Consanguinity Updates and Intestate Estates
Approximately 60% of Americans die without a will, which means that many legal professionals who administer estates may eventually be required to probate an intestacy.
When a decedent dies intestate, we use degrees of consanguinity to determine their lawful heirs. The familial relations defined by consanguinity have been revised in many states as American family structures continue to evolve. Let’s explore some of the updates in consanguinity.
What is consanguinity?
First, it will be helpful to establish a clear definition of consanguinity. This term has scientific and social meanings, but in a legal context, consanguinity is used to establish kinship within a family tree. The original definition stipulates shared blood relations descending from a common ancestor—for example, grandparents, parents, children, and grandchildren. Family trees expand from this single lineage to include aunts, uncles, cousins, and more. And as social norms evolve, it is more common for family and blood relations to not overlap.
How is consanguinity used to establish heirship?
If a decedent dies intestate and has a spouse or issue (also known as Lineal Descendants), typically they become the rightful heirs. If there is no living spouse nor issue, the lawful heirs must be established according to consanguinity and the state’s laws of descent and distribution.
Consanguinity measures family and blood relations according to degrees of separation.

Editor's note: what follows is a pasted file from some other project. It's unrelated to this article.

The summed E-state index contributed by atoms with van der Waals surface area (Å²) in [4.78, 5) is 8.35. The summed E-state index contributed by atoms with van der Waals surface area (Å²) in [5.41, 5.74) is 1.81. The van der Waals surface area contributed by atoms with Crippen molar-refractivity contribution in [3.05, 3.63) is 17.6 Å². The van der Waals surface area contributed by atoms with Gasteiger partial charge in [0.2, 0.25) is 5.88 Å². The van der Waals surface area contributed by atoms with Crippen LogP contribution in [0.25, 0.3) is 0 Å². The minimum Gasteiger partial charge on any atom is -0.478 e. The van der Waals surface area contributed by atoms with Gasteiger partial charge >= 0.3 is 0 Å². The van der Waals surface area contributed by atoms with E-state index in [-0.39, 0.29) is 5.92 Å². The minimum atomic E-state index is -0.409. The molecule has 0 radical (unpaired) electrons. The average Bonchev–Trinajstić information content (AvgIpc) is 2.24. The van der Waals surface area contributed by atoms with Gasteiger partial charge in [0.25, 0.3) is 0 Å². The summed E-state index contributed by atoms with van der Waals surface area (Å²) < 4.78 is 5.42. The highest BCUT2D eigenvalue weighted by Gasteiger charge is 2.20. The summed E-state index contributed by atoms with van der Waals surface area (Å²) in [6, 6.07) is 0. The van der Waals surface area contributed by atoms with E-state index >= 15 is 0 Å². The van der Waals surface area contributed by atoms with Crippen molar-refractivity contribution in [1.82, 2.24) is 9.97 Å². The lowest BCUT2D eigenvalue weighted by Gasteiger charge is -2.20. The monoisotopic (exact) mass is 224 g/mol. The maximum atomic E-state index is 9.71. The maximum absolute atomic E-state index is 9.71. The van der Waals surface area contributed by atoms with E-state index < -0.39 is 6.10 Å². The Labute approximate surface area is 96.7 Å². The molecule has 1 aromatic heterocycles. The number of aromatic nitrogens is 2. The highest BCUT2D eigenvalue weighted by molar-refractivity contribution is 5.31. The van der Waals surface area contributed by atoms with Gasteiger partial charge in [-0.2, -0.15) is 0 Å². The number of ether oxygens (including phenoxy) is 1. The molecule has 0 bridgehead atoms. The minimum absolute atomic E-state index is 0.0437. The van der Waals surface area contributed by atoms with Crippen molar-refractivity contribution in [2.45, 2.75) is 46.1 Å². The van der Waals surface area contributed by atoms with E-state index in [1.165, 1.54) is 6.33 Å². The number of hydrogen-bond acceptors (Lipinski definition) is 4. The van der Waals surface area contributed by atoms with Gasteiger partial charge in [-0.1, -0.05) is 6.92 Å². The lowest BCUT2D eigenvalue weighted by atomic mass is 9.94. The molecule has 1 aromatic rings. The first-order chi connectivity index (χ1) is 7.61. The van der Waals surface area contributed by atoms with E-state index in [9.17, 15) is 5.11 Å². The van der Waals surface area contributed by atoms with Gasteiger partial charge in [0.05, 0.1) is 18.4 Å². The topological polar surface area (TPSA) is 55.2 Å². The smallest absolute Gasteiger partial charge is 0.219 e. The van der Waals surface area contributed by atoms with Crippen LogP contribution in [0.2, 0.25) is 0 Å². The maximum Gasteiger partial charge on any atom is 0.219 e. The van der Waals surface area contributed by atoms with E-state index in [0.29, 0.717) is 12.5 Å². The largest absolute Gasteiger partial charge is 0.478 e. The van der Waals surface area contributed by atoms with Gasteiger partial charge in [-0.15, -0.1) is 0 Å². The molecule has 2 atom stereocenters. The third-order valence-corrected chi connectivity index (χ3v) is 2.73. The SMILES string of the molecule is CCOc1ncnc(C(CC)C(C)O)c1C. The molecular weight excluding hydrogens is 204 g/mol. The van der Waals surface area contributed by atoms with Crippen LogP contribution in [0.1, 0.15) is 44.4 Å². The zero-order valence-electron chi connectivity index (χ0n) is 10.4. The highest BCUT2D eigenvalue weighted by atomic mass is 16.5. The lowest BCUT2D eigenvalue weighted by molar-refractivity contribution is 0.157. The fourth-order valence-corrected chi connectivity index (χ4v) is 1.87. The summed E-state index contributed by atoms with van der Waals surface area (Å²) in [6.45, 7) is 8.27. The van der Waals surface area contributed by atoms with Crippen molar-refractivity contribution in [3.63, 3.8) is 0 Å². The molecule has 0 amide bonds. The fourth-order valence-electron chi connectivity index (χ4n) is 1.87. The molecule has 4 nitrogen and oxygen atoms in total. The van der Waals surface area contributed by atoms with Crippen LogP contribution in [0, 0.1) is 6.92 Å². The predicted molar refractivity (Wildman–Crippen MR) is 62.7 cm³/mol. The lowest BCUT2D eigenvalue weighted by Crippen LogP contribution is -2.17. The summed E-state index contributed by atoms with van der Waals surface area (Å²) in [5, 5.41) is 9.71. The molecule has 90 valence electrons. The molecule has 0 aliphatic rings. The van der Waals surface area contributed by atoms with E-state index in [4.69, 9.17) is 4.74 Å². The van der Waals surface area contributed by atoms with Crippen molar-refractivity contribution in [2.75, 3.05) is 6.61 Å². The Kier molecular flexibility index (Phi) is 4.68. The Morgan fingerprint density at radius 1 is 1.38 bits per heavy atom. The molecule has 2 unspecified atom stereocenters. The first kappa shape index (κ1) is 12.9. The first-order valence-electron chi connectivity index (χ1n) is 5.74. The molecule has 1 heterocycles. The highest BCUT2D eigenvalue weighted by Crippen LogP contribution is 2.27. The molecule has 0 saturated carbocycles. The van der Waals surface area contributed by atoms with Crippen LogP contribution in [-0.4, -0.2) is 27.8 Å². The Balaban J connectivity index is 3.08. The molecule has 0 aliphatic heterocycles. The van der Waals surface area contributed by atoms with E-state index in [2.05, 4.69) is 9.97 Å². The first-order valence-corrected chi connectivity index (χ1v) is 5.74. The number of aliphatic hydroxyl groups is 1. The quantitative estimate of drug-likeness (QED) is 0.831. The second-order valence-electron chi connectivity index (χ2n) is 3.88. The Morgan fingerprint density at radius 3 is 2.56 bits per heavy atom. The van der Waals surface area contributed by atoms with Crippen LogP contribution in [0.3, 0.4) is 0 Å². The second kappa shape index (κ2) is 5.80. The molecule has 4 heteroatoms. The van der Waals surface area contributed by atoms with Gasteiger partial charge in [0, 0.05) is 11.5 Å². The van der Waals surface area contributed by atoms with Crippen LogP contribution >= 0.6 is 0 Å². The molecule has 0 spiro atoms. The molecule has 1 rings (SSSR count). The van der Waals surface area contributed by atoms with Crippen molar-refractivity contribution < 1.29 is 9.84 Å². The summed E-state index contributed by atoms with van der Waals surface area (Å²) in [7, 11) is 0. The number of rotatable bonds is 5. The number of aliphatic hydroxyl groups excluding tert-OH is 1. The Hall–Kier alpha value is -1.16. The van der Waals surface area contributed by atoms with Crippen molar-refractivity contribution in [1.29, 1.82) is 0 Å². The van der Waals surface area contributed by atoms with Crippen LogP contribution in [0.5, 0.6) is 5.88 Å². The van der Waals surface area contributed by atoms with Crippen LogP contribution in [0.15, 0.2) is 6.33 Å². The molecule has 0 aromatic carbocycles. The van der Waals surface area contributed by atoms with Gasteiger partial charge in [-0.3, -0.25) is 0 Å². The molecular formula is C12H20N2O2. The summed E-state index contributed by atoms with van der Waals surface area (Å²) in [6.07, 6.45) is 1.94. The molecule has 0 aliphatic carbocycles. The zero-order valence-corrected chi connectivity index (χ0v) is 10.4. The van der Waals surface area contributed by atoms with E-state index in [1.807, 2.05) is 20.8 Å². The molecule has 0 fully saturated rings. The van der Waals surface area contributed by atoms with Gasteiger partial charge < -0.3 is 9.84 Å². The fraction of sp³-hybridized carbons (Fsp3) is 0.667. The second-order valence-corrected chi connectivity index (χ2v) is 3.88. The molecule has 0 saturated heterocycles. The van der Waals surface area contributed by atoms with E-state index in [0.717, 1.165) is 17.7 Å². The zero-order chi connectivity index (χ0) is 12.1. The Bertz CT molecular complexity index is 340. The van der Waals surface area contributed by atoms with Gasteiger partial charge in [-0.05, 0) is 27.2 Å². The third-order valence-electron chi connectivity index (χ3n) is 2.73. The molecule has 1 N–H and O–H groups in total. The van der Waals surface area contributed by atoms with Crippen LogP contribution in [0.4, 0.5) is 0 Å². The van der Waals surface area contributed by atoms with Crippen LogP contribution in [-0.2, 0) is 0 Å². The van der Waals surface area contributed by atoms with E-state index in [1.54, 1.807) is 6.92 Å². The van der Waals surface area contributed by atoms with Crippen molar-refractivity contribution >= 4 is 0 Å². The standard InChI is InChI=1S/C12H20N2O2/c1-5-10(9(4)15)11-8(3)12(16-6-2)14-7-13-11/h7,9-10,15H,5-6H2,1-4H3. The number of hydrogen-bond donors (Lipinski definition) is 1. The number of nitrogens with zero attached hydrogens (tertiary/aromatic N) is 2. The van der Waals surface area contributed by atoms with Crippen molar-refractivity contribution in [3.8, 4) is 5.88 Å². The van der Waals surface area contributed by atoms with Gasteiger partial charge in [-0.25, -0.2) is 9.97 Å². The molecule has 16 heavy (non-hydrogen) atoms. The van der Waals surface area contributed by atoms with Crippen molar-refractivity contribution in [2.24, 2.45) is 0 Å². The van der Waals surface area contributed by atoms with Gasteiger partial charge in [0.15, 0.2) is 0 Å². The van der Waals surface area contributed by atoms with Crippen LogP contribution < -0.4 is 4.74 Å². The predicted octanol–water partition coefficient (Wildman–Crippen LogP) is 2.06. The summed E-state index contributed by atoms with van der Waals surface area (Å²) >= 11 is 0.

When there are no Lineal Descendants, Level 1 Heirs must be established, that is the decedent’s parents, siblings, and nieces and nephews.
Level 2 Heirs expand to grandparents, aunts and uncles, first cousins, etc.
Level 3 Heirs—usually the furthest degree of consanguinity away as is necessary to establish heirship—include great grandparents, grand aunts and uncles, first cousins once removed, second cousins, and so on.
When establishing heirship, each Level must be exhausted of living heirs before moving on to the next. For example, Level 1 heirs (such as siblings) are prioritized over Level 2 (such as cousins).
Consanguinity for the modern family
Historically, many state laws restricted consanguinity to blood relationships, omitting many family members from receiving an inheritance. These definitions have changed, though, in response to evolving social and familial norms.
For example, in Pennsylvania, “half-blood” relatives are treated identically to “full-blood” relatives; this eliminates any discrepancy, for instance, among individuals that are descendants of a second marriage.
Additionally, adopted children are now—in most states—considered to be consanguineous descendants of their adoptive parents, even though there is no blood relation.
Relatives by marriage are, however, still excluded from consanguinity. Only those who can trace their connection to a common ancestor, regardless of blood relation, are considered.
Forensic genealogy can help navigate consanguinity
HeirSearch has leveraged consanguinity since our inception to obtain accurate findings, thoroughly examine resources, and navigate evidence with a deep understanding of—and in strict accordance with—state-specific laws. Our forensic genealogists help our clients fulfill their fiduciary duty in court with detailed reports and factually backed documentation.
Do you need help establishing kinship to solve an estate matter?
At HeirSearch, we’ve seen it all. Since 1967, we have harnessed our forensic genealogy expertise to complete thousands of worldwide searches. We are proud to have achieved a success rate of 97% across our heir searches.
If you are a fiduciary professional needing to establish heirship to satisfy the court, HeirSearch can help. We offer no-cost, no-obligation consultations, even if you are not planning to start a search immediately.
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